An investigation of journal bearing behaviour in the superlaminar flow regime
Review of the literature clearly illustrated the need
for more information on journal bearings operating in
the transition vortex regime. Especially in the light
of recent information indicating that many real applications
may be operating in this region and to date most consideration
has been given to fully turbulent studies.
Accordingly, an experimental test rig was designed to
measure torque and both circumferential and axial pressure
profiles. The test bearing was circular and of central
circumferential supply groove design. LID ratio was
0.25 for each land and a clearance ratio of 0.00307 used
to conform with "real" modelling of high speed bearings.
Lubricant inlet and outlet temperature were measured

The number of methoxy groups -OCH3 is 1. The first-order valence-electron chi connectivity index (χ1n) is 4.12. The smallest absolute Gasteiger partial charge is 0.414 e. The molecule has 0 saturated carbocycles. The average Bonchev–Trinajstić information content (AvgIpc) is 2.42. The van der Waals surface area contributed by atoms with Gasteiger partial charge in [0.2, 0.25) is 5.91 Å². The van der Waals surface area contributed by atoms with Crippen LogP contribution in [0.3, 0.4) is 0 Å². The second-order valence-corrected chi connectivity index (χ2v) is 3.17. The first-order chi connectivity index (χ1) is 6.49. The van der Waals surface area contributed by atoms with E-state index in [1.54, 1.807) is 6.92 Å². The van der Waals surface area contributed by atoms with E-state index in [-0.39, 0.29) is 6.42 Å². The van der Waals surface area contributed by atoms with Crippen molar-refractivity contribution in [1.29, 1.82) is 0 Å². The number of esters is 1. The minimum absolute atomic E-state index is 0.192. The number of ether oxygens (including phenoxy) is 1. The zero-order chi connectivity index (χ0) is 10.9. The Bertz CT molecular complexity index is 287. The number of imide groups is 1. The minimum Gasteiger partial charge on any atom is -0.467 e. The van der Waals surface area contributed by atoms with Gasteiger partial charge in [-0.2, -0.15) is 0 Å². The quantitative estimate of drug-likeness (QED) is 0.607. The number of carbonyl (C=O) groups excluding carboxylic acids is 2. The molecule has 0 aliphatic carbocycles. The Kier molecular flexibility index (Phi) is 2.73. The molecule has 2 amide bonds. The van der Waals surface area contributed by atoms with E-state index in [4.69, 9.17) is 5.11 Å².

(with Rem based on the latter) together with shaft speed
and displacement. Three lubricants were used, Tellus 22,
Tellus RIO and water to allow a Reynolds number range of
30 - 10, 000 to be covered, and thus encompassing lamina_r,
transition and turbulent flow regimes.
Low Reynolds number results agreed well with laminar theory
and transition from laminar to vortex flow was observed
to occur around the speed predicted by Taylor. In
the transition region, inertial effects were found to be very small but were taken into consideration for
all comparisons between theory and experiment.
Existing super laminar theories were in poor agreement
with experiment. An empirical theory based on friction
factor results was developed including inertia and
led to much improved estimates of circumferential
pressure distribution. The best agreement being
observed in the mid transition region were a "hump"
in the friction factor v's Reynolds number results
had been measured.
Due to the method of measuring pressure profiles
interesting observations are reported on cavitation